How about a fund of funds manager? Just as before we have investors that put their money into the fund but instead of buying individual assets the fund manager invests that into other funds. The fund of funds manager will be actively looking for hedge fund managers which are the best performers and he'll combine them in an optimal way, which usually involves some diversification across different investment strategies, asset classes and country. The drawback is that there are now two levels of fees: fees for the individual fund managers at the bottom but also a layer of fees for the fund of funds manager.
How about the passive fund that Warren Buffett was talking about? What is the role of the passive fund manager? Well it's actually very simple: they simply buy a whole index. For example, if the fund is tracking the S&P 500 they would just buy all of the stocks in the index and if they do this in large scale for a large fund they can do it very cheaply. Those returns from the S&P 500 are put back into the fund and the fee is paid to the passive fund manager, but critically it is a very small fee. Whereas a hedge fund is 1% to 2% per year, an S&P 500 tracker can be as cheap as 0.07% per year which is more than 10 times cheaper. The standing joke is that Fund of Funds (FoF) is short for Fees on Fees.
Hedge funds would contend that the fund of fund manager is so skilled that they'd be able to boost the returns to amply compensate for the extra layer of fees. Warren Buffett disagrees. He acknowledges that the people who run hedge funds are very smart people but he says that their extra IQ is self- neutralizing, that it won't overcome the extra costs that they impose and his crazy statement is that investors would do better with a low-cost index fund. Warren Buffett's hero is John Bogle, who has been the long-term champion of low-cost funds. He set up the asset management company Vanguard and now he has a cult following. His fan club call themselves "Bogleheads".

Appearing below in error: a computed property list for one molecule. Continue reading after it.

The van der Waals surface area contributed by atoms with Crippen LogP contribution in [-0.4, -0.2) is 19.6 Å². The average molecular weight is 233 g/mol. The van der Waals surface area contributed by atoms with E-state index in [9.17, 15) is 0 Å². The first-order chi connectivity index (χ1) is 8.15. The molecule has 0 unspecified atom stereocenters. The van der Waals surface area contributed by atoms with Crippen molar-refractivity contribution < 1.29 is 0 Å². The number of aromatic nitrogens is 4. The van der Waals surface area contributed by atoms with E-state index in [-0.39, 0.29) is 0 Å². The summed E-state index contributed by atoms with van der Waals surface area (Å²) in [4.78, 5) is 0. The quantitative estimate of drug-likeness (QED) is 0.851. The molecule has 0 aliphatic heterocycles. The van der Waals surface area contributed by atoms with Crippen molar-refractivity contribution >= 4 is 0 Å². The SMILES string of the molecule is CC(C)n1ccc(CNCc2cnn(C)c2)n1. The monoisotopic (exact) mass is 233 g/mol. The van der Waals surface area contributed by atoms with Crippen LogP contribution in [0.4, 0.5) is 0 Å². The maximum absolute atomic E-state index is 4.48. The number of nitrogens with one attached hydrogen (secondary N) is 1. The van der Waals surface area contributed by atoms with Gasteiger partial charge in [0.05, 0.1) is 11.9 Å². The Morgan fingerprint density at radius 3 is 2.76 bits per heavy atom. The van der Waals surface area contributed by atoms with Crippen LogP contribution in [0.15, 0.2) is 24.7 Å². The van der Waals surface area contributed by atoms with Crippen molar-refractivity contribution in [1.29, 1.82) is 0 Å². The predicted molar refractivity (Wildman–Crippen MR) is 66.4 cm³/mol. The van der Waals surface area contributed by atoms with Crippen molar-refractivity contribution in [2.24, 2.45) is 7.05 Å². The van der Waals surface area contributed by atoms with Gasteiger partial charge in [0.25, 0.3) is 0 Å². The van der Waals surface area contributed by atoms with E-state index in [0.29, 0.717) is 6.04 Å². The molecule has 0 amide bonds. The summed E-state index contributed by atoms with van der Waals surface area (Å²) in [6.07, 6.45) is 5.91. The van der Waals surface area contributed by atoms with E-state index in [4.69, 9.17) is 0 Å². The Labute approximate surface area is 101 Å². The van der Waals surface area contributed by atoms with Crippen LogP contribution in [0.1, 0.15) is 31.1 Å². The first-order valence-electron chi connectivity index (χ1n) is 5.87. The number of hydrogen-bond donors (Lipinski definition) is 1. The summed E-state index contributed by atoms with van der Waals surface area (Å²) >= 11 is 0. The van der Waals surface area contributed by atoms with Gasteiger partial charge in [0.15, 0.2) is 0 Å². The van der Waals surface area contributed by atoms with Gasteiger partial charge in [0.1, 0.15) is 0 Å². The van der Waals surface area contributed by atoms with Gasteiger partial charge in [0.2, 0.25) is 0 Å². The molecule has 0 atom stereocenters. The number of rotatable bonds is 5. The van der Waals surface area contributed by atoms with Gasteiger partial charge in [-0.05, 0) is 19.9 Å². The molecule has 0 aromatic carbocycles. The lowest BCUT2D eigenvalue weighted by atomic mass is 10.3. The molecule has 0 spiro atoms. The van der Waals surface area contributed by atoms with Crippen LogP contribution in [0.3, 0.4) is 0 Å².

Another argument in favour of hedge funds is that they can be long and they can be short. Everybody's familiar with being long a stock; you just buy the stock. If the stock price rises you make a profit if the stock price falls you make a loss, and the trick is to buy low and sell high. Well you don't actually have to do it in that order. You can sell high and then buy the stock back when it's low. This is called shorting a stock. First you borrow the stock from somebody, you sell it, and then hopefully you can buy it back at a lower price. Effectively this means you're left with a position we have minus one stock so if the stock price rises you make a loss but if the stock price falls you make a profit.
Most pension funds, and probably your pension fund, is a long only strategy. Their goal is just to beat the market and they avoid shorting stocks. Their measure of success is how much they beat the market so if they're trying to beat the S&P 500 their success will be measured relative to the S&P 500. That can create a crazy situation in which the market falls by thirty percent, their fund falls by "only" twenty percent and they'd consider that a screaming success!